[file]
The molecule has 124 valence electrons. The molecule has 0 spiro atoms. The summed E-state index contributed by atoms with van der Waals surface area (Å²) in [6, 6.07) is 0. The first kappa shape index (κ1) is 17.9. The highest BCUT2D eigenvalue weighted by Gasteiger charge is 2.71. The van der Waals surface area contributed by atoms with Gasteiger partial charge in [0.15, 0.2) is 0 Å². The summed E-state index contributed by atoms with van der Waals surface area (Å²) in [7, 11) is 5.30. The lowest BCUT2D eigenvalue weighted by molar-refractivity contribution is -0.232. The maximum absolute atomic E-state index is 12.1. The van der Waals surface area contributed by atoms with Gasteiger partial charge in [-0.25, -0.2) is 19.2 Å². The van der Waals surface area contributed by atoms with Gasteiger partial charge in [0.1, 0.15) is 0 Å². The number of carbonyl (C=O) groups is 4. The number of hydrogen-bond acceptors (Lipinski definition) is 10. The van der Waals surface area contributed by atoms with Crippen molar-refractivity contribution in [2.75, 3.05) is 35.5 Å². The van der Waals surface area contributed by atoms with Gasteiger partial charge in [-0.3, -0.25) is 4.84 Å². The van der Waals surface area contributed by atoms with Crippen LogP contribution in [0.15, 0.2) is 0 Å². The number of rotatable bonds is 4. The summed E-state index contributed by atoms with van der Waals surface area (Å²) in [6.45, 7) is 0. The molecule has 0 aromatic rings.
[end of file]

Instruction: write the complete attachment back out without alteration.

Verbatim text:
The molecule has 124 valence electrons. The molecule has 0 spiro atoms. The summed E-state index contributed by atoms with van der Waals surface area (Å²) in [6, 6.07) is 0. The first kappa shape index (κ1) is 17.9. The highest BCUT2D eigenvalue weighted by Gasteiger charge is 2.71. The van der Waals surface area contributed by atoms with Gasteiger partial charge in [0.15, 0.2) is 0 Å². The summed E-state index contributed by atoms with van der Waals surface area (Å²) in [7, 11) is 5.30. The lowest BCUT2D eigenvalue weighted by molar-refractivity contribution is -0.232. The maximum absolute atomic E-state index is 12.1. The van der Waals surface area contributed by atoms with Gasteiger partial charge in [-0.25, -0.2) is 19.2 Å². The van der Waals surface area contributed by atoms with Gasteiger partial charge in [0.1, 0.15) is 0 Å². The number of carbonyl (C=O) groups is 4. The number of hydrogen-bond acceptors (Lipinski definition) is 10. The van der Waals surface area contributed by atoms with Crippen molar-refractivity contribution in [2.75, 3.05) is 35.5 Å². The van der Waals surface area contributed by atoms with Gasteiger partial charge in [-0.3, -0.25) is 4.84 Å². The van der Waals surface area contributed by atoms with Crippen LogP contribution in [0.15, 0.2) is 0 Å². The number of rotatable bonds is 4. The summed E-state index contributed by atoms with van der Waals surface area (Å²) in [6.45, 7) is 0. The molecule has 0 aromatic rings.